| Authors||P. Caselli, E. Keto, L. Pagani, Y. Aikawa, U.A. Yıldız, F.F.S. van der Tak, M. Tafalla, E.A. Bergin, B. Nisini, C. Codella, E.F. van Dishoeck, R. Bachiller, A. Baudry, M. Benedettini, A.O. Benz, P. Bjerkeli, G.A. Blake, S. Bontemps, J. Braine, S. Bruderer, J. Cernicharo, F. Daniel, A.M. Di Giorgio, C. Dominik, S.D. Doty, P. Encrenaz, M. Fich, A. Fuente, T. Gaier, T. Giannini, J.R. Goicoechea, T. de Graauw, F. Helmich, G.J. Herczeg, F. Herpin, M.R. Hogerheijde, B. Jackson, T. Jacq, H. Javadi, D. Johnstone, J.K. Jørgensen, D. Kester, L.E. Kristensen, W. Laauwen, B. Larsson, D. Lis, R. Liseau, W. Luinge, M. Marseille, C. McCoey, A. Megej, G. Melnick, D. Neufeld, M. Olberg, B. Parise, J.C. Pearson, R. Plume, C. Risacher, J. Santiago-García, P. Saraceno, R. Shipman, P. Siegel, T.A. van Kempen, R. Visser, S.F. Wampfler, F. Wyrowski|
|Title||Water vapor toward starless cores: The Herschel view|
|Journal||Astronomy and Astrophysics|
|Faculty||Faculty of Science|
|Institute/dept.||FNWI: Astronomical Institute Anton Pannekoek (IAP)|
|Abstract||Aims. Previous studies by the satellites SWAS and Odin provided stringent upper limits on the gas phase water abundance of dark clouds (x(H2O) < 7 x 10(-9)). We investigate the chemistry of water vapor in starless cores beyond the previous upper limits using the highly improved angular resolution and sensitivity of Herschel and measure the abundance of water vapor during evolutionary stages just preceding star formation.|
Methods. High spectral resolution observations of the fundamental ortho water (o-H2O) transition (557 GHz) were carried out with the Heterodyne Instrument for the Far Infrared onboard Herschel toward two starless cores: Barnard 68 (hereafter B68), a Bok globule, and LDN 1544 (L1544), a prestellar core embedded in the Taurus molecular cloud complex. Detailed radiative transfer and chemical codes were used to analyze the data.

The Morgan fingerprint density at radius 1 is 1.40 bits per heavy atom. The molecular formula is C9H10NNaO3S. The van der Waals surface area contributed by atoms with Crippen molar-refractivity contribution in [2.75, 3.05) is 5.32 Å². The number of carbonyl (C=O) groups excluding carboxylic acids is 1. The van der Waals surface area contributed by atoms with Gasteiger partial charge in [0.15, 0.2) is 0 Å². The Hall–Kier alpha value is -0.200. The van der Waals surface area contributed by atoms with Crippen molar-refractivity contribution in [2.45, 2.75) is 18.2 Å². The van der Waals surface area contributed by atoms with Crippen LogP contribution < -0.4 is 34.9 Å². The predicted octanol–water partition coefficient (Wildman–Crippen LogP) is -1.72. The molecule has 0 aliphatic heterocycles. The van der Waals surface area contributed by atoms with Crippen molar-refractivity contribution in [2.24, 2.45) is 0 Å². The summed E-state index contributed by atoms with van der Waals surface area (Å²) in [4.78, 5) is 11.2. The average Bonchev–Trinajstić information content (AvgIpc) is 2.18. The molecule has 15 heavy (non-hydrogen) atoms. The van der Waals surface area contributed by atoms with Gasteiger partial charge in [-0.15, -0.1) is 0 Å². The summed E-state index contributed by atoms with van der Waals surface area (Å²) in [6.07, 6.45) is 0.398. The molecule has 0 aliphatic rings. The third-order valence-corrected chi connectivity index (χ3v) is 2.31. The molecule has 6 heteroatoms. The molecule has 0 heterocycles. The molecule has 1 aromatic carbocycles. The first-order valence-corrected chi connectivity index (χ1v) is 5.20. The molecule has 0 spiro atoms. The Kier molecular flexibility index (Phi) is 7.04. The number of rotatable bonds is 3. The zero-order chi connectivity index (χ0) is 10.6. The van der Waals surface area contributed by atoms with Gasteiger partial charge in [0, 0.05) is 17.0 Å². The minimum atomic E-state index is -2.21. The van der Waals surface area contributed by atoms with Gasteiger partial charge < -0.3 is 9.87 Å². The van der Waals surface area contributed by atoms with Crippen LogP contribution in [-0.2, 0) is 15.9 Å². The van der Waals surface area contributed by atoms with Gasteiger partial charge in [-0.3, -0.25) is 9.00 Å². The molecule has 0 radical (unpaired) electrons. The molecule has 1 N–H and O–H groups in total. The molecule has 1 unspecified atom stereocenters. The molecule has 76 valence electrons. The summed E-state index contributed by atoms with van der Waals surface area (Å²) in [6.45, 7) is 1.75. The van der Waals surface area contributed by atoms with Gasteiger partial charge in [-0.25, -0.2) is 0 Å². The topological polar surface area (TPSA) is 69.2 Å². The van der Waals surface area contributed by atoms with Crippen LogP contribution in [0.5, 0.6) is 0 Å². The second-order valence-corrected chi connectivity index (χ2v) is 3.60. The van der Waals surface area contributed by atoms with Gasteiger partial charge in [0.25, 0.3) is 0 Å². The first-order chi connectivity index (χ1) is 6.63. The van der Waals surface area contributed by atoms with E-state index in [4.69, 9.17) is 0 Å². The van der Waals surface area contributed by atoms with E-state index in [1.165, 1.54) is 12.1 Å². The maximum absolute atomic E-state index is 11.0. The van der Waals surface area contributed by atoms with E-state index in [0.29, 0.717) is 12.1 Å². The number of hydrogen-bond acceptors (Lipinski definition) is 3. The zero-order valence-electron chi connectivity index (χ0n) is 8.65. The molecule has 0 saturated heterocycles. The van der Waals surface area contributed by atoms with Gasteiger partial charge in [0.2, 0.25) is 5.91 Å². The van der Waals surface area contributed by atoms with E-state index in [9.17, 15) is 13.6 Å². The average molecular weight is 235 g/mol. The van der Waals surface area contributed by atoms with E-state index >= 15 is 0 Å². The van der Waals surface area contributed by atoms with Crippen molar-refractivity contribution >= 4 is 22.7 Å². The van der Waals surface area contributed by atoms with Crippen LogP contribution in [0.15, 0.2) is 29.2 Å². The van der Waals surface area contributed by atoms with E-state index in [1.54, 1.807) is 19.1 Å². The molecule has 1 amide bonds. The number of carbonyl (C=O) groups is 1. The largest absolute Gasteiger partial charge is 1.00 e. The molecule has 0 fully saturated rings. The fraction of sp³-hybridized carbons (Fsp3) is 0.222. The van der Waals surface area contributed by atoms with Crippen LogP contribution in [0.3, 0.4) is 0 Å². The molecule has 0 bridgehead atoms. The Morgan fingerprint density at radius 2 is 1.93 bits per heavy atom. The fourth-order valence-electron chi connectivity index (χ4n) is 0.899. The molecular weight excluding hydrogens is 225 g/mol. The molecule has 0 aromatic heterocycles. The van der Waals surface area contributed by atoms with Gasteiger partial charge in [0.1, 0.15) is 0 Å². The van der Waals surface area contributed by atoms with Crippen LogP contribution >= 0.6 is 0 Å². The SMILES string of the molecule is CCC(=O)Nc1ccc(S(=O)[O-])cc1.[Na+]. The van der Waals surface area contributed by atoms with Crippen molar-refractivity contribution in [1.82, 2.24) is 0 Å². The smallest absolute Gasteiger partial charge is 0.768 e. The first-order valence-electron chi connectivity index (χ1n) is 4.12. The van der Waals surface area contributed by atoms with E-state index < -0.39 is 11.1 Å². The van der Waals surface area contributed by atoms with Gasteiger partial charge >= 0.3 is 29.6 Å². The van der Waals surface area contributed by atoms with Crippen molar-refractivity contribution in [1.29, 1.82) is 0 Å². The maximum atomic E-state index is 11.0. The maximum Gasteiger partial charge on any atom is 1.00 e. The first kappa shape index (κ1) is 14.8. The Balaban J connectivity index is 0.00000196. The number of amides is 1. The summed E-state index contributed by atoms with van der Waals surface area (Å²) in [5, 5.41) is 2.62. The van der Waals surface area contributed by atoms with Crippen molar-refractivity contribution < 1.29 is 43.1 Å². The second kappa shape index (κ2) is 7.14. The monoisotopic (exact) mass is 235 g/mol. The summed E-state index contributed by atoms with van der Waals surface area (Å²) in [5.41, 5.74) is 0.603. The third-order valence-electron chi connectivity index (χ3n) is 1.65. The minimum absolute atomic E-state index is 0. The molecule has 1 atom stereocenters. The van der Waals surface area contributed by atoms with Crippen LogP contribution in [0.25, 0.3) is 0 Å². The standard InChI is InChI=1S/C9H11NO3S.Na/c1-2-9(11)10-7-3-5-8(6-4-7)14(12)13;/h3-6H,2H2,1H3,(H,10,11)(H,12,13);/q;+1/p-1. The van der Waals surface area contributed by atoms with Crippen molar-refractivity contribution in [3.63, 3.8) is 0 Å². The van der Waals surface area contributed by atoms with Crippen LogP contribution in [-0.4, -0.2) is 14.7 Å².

Results. The RMS in the brightness temperature measured for the B68 and L1544 spectra is 2.0 and 2.2 mK, respectively, in a velocity bin of 0.59 km s(-1). The continuum level is 3.5 +/- 0.2 mK in B68 and 11.4 +/- 0.4 mK in L1544. No significant feature is detected in B68 and the 3 sigma upper limit is consistent with a column density of o-H2O N(o-H2O) < 2.5 x 10(13) cm(-2), or a fractional abundance x(o-H2O) < 1.3 x 10(-9), more than an order of magnitude lower than the SWAS upper limit on this source. The L1544 spectrum shows an absorption feature at a 5 sigma level from which we obtain the first value of the o-H2O column density ever measured in dark clouds: N(o-H2O) = (8 +/- 4) x 10(12) cm(-2). The corresponding fractional abundance is x(o-H2O) similar or equal to 5 x 10(-9) at radii > 7000 AU and similar or equal to 2 x 10(-10) toward the center. The radiative transfer analysis shows that this is consistent with a x(o-H2O) profile peaking at similar or equal to 10(-8), 0.1 pc away from the core center, where both freeze-out and photodissociation are negligible.
Conclusions. Herschel has provided the first measurement of water vapor in dark regions. Column densities of o-H2O are low, but prestellar cores such as L1544 (with their high central densities, strong continuum, and large envelopes) appear to be very promising tools to finally shed light on the solid/vapor balance of water in molecular clouds and oxygen chemistry in the earliest stages of star formation.
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